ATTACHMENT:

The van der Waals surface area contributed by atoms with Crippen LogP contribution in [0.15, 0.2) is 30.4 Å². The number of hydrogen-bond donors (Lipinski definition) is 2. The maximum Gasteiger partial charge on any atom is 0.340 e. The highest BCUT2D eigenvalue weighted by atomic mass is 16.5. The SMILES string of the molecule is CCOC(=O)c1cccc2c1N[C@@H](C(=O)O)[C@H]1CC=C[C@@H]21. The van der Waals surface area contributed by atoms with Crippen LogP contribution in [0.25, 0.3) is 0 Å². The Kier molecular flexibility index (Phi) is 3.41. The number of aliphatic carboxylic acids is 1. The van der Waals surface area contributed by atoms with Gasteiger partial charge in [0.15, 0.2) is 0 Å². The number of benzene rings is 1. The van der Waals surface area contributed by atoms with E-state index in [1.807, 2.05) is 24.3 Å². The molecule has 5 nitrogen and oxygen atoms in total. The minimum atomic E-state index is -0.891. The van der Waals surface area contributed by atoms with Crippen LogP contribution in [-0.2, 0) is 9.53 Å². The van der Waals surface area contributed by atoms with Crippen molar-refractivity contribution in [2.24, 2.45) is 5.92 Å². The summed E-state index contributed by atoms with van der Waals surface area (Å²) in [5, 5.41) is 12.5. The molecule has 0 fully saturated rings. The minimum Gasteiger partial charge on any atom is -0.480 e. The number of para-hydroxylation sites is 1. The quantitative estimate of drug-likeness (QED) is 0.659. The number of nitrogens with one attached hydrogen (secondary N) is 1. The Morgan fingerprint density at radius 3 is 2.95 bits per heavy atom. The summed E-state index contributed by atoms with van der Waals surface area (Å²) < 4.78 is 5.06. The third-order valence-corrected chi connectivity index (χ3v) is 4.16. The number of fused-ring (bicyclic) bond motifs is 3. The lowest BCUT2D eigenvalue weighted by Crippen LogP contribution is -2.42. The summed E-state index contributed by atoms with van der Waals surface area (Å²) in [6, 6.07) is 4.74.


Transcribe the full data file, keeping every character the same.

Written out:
The van der Waals surface area contributed by atoms with Crippen LogP contribution in [0.15, 0.2) is 30.4 Å². The number of hydrogen-bond donors (Lipinski definition) is 2. The maximum Gasteiger partial charge on any atom is 0.340 e. The highest BCUT2D eigenvalue weighted by atomic mass is 16.5. The SMILES string of the molecule is CCOC(=O)c1cccc2c1N[C@@H](C(=O)O)[C@H]1CC=C[C@@H]21. The van der Waals surface area contributed by atoms with Crippen LogP contribution in [0.25, 0.3) is 0 Å². The Kier molecular flexibility index (Phi) is 3.41. The number of aliphatic carboxylic acids is 1. The van der Waals surface area contributed by atoms with Gasteiger partial charge in [0.15, 0.2) is 0 Å². The number of benzene rings is 1. The van der Waals surface area contributed by atoms with E-state index in [1.807, 2.05) is 24.3 Å². The molecule has 5 nitrogen and oxygen atoms in total. The minimum atomic E-state index is -0.891. The van der Waals surface area contributed by atoms with Crippen LogP contribution in [-0.2, 0) is 9.53 Å². The van der Waals surface area contributed by atoms with Crippen molar-refractivity contribution in [2.24, 2.45) is 5.92 Å². The summed E-state index contributed by atoms with van der Waals surface area (Å²) in [5, 5.41) is 12.5. The molecule has 0 fully saturated rings. The minimum Gasteiger partial charge on any atom is -0.480 e. The number of para-hydroxylation sites is 1. The quantitative estimate of drug-likeness (QED) is 0.659. The number of nitrogens with one attached hydrogen (secondary N) is 1. The Morgan fingerprint density at radius 3 is 2.95 bits per heavy atom. The summed E-state index contributed by atoms with van der Waals surface area (Å²) < 4.78 is 5.06. The third-order valence-corrected chi connectivity index (χ3v) is 4.16. The number of fused-ring (bicyclic) bond motifs is 3. The lowest BCUT2D eigenvalue weighted by Crippen LogP contribution is -2.42. The summed E-state index contributed by atoms with van der Waals surface area (Å²) in [6, 6.07) is 4.74.